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Metro: Jake Gyllenhaal’s continuous quest to explore unlikeable characters

DemolitioncolumnBy Richard Crouse – Metro In Focus

Grief is no laughing matter, but with Demolition Jake Gyllenhaal has made a whimsical movie about a man on the edge of falling into the abyss.

The film continues Gyllenhaal’s quest to explore characters who aren’t immediately likeable or understandable. No other mainstream actor puts himself or herself out there as consistently or successfully as Gyllenhaal. He takes chances, throwing himself at edgy portrayals of real people. Recently we’ve seen him as Nightcrawler’s reptilian Lou Bloom, a slick-talking drifter who falls into the freelance news gathering business, a man who seeks his doppelganger in Enemy and Southpaw’s inarticulate brute with a heart of gold, World Middleweight Boxing Champion Billy Hope.

In Demolition plays investment banker Davis Mitchell. Wealthy and happy, his life is turned upside down when he and his wife Julia are bickering about banal home stuff when the car they’re in is broadsided and she is killed.

Instead of being plunged into grief Davis becomes numb, impervious to the seven stages that usually accompany grave loss. Going back to work immediately after the funeral, however, his behaviour becomes increasingly strange. When he writes a complaint letter to a vending machine company demanding a refund he finds an outlet for his feelings and a therapist of sorts in customer service rep Karen Moreno, played by Naomi Watts. As his letters grow increasingly heartfelt and raw Karen’s sympathetic ear and later, her rebellious son, help Davis demolish his life so he can rebuild his world.

“It’s a story about a guy who begins the movie in a conventional way and ends the movie through an unconventional journey,” said Gyllenhaal at a press conference I hosted with him at TIFF last year, “feeling however [he wants and needs to], and not how society tells him to feel.”

Here the thirty-five-year old actor delivers strong work, grounding the film’s quirkiness in a character you may not understand but can empathize with. He does the heavy lifting and his work humanizes this offbeat film.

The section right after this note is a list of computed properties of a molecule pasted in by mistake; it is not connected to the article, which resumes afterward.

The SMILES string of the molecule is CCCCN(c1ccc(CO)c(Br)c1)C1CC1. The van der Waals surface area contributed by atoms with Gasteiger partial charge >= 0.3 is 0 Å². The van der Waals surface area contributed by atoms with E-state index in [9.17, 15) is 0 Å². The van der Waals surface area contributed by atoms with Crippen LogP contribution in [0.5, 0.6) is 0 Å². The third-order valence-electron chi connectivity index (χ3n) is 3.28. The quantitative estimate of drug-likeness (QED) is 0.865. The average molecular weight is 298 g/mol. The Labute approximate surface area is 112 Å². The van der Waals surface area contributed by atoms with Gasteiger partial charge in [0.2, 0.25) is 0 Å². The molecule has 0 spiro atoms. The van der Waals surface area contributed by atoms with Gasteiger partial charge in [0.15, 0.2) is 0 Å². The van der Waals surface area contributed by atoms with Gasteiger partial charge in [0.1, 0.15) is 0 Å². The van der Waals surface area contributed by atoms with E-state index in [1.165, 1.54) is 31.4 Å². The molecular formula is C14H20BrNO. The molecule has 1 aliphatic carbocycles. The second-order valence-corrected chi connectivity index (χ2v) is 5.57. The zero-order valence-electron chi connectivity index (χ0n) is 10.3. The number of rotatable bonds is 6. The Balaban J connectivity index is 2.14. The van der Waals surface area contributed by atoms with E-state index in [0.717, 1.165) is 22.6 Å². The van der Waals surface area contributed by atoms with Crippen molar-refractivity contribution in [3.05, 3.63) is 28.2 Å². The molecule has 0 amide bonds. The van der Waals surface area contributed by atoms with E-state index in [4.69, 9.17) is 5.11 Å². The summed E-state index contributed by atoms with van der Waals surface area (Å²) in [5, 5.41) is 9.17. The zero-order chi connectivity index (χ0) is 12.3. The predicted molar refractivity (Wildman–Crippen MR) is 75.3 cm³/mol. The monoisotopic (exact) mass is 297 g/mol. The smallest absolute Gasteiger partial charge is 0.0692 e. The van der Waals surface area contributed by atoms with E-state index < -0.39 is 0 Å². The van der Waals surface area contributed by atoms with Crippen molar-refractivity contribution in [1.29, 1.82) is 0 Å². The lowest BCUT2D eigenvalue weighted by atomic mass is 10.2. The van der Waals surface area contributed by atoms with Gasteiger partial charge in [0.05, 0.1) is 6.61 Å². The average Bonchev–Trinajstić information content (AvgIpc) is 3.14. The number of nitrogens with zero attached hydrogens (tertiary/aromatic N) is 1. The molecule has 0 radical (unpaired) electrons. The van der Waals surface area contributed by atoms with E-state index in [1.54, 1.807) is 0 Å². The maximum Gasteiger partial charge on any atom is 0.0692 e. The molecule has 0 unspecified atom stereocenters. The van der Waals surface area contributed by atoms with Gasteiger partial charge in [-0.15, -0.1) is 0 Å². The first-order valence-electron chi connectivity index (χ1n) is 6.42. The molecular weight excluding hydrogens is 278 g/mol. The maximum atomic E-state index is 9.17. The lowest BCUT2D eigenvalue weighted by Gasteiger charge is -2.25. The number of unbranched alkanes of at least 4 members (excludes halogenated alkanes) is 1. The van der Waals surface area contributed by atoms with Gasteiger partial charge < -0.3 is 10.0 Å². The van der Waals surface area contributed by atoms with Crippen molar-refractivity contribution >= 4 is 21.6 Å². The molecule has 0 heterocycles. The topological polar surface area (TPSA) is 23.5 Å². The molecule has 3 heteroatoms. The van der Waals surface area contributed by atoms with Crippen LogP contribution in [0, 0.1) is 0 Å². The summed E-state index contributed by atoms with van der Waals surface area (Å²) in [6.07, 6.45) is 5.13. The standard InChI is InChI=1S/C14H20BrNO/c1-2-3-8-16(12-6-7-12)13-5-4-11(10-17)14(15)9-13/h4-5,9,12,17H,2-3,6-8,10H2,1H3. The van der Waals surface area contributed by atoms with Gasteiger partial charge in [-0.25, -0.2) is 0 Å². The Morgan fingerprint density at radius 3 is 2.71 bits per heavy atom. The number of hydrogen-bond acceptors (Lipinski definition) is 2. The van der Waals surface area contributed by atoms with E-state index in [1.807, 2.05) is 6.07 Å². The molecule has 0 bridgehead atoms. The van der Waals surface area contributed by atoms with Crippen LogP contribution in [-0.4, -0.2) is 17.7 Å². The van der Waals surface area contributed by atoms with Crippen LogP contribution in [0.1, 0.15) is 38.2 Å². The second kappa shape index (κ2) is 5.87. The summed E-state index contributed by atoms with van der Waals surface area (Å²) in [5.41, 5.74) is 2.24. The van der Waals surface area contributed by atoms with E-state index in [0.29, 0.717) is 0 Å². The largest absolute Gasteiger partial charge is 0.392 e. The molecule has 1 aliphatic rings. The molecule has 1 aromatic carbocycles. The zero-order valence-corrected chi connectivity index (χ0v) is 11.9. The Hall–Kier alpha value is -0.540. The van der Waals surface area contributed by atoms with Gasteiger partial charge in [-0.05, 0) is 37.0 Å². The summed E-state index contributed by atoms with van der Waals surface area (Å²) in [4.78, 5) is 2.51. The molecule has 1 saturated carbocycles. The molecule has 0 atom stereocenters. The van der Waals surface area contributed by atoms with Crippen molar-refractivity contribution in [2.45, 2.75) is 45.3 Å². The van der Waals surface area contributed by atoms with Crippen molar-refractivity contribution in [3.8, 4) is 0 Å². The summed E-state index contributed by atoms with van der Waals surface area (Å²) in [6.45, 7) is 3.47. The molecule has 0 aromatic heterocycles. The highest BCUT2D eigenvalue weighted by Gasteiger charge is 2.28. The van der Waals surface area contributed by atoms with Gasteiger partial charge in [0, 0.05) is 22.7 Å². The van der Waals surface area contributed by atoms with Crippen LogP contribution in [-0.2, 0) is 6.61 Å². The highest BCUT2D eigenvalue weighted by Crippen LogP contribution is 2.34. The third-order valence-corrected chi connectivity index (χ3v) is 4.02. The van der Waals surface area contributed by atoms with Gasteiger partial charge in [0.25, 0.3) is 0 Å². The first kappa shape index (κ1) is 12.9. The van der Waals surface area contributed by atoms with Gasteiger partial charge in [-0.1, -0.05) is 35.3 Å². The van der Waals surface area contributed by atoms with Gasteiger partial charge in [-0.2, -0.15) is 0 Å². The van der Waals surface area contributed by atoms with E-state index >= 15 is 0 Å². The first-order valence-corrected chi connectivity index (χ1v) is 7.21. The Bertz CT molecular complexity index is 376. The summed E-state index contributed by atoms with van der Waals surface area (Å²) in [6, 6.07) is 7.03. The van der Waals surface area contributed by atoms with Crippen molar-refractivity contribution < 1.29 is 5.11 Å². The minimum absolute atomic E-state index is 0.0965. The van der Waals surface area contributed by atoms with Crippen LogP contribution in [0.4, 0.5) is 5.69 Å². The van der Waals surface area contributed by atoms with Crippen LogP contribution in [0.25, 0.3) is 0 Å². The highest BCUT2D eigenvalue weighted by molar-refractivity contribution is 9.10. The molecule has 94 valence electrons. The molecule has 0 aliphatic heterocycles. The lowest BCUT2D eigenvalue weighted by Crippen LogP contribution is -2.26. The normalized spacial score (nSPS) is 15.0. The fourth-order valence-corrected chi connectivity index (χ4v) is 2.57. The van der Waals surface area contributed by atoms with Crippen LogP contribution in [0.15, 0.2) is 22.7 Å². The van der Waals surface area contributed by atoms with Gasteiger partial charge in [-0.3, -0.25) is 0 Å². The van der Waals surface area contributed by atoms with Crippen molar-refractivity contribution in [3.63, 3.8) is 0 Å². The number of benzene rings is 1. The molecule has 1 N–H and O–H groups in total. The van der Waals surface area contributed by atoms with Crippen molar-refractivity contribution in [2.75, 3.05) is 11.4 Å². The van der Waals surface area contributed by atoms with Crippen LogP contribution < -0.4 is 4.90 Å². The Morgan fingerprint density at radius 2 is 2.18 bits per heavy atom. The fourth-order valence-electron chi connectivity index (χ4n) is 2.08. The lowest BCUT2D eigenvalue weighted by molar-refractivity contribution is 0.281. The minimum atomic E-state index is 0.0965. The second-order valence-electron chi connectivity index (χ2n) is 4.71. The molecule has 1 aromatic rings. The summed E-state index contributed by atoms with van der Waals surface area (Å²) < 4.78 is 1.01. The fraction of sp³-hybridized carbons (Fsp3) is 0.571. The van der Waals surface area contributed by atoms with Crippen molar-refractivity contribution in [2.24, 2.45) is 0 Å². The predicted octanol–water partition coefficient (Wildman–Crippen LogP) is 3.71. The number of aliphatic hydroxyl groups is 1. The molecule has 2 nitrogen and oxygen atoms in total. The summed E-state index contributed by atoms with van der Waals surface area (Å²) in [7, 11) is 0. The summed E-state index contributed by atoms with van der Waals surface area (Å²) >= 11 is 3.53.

When Davis spontaneously dances on the streets of New York or demolishes his martial home it’s outrageous, but it is the sight of a man in pain refusing to face up to the fact that he wasn’t a very good husband and will never be able to make amends to Julia. It’s occasionally very funny, other times tragic and Gyllenhaal drifts between the two poles effortlessly.

The surreal dance scenes are surprising for the audience, but Gyllenhaal says they were a surprise to him as well. “I always looked on the schedule for when the dancing was going to be,” he said at the presser, revealing that director Jean Marc Vallee shot the scenes spontaneously.

“The first time I danced, we were on the train and [Vallee] said, ‘Okay, the train’s pulling in,’ and handed me an iPod, gave me an earphone and said, ‘Are you ready to dance? Let’s go. By the end, I didn’t want to stop dancing, I made like a whirling dervish.”

Gyllenhaal takes the path less trodden, but it has resulted in a body of work populated by interesting and unusual characters.

“I think the people I admire as artists are the people who really listen to themselves,” he says, “even if it is to the detriment of what people might consider success. I’d rather be myself and do what I love than listen to someone else and follow that role and be unhappy.”

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